Industrial activity rejected

Residents in a small North Okanagan community are declaring victory after industrial activities were sent packing.

Residents in a small North Okanagan community are declaring victory after industrial activities were sent packing.

The Regional District of North Okanagan board has denied a temporary industrial use application for screening of wood fiber on Highway 97B in Springbend, between Enderby and Grindrod.

“We have to be cognizant of the effect on surrounding properties. It’s not an appropriate location for this kind of operation,” said director Mike Macnabb of dust, noise, water and traffic concerns.

The board’s decision came after a public hearing Wednesday.

“There were nine people opposed to it and they had legitimate concerns,” said Herman Halvorson, director for the Springbend area.

The business had previously operated at the Highway 97B site without authorization but it has been at a property in Grindrod for 18 months.

“It’s now located on an industrial site and there are no problems there. It’s not like we’re putting him out of business,” said Halvorson.

Residents at the public hearing stated the previous processing of shavings and mulch on Highway 97B created hardships for them.

“Our home and property has been blanketed in sawdust,” said Caroline Powell, who lives next door to the site.

“The quality of the air we must breathe every day is hazardous.”

There were also concerns that contaminants in the wood products may leach into nearby Gardom Creek or two wells serving a mobile home park.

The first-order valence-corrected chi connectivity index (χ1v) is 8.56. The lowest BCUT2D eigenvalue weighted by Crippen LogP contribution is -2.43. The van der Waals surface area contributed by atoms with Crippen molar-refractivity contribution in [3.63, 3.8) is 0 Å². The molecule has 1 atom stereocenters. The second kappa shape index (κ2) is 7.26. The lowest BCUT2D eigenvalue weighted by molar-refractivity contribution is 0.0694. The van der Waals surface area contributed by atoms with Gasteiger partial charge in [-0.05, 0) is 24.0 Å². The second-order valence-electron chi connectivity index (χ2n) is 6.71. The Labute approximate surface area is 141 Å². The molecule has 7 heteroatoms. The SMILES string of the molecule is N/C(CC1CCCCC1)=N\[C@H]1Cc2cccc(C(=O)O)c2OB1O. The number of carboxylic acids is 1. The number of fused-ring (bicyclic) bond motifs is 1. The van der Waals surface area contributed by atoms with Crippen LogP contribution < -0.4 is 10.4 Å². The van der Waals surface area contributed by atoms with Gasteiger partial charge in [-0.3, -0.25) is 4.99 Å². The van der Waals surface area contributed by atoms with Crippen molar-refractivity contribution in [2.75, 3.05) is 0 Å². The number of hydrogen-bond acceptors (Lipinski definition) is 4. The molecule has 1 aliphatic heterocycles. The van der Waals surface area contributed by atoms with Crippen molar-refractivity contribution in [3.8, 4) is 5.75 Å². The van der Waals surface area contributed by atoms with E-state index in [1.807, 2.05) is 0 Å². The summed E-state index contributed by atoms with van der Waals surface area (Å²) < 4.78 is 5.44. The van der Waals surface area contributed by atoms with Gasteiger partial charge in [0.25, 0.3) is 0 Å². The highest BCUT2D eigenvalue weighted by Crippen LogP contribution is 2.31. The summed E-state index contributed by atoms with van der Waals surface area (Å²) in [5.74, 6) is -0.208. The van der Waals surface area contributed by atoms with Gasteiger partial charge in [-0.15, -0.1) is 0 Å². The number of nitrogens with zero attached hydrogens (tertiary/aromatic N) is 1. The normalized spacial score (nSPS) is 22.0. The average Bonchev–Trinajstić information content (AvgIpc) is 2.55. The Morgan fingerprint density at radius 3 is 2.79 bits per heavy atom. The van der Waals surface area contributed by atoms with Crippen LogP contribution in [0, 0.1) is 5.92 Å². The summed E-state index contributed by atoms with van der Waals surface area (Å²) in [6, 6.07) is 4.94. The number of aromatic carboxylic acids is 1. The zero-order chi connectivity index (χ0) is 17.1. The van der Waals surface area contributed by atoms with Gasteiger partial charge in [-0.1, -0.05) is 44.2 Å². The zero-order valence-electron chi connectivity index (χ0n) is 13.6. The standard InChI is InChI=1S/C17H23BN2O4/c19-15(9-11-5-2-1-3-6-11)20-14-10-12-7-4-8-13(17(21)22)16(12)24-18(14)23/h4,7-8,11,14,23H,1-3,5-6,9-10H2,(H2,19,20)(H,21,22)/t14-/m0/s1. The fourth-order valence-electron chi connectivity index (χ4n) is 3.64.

“Why do local residents have to continue to suffer?” said resident Chris Taylor.

“I live in a rural community and I want it to stay that way.”

There were also concerns that truck traffic would decrease safety on Highway 97B and that this operation could lead to more businesses.

“The precedent will be set for industrial in any other Agricultural Land Reserve land in our area,” said Howard Taylor.

The applicant defended his proposal.

“I do  appreciate and understand our neighbours’ concerns,” Kevin Reimer told the board.

He added there are no plans for expanded activities and he’s taken action to minimize concerns.

“It’s not a full-time operation. In the three years I have been operating, it runs an average of 40 hours a month.”

Reimer said he explained his plans to the neighbours and they appeared to be satisfied.

“I believe I have been up front with them.”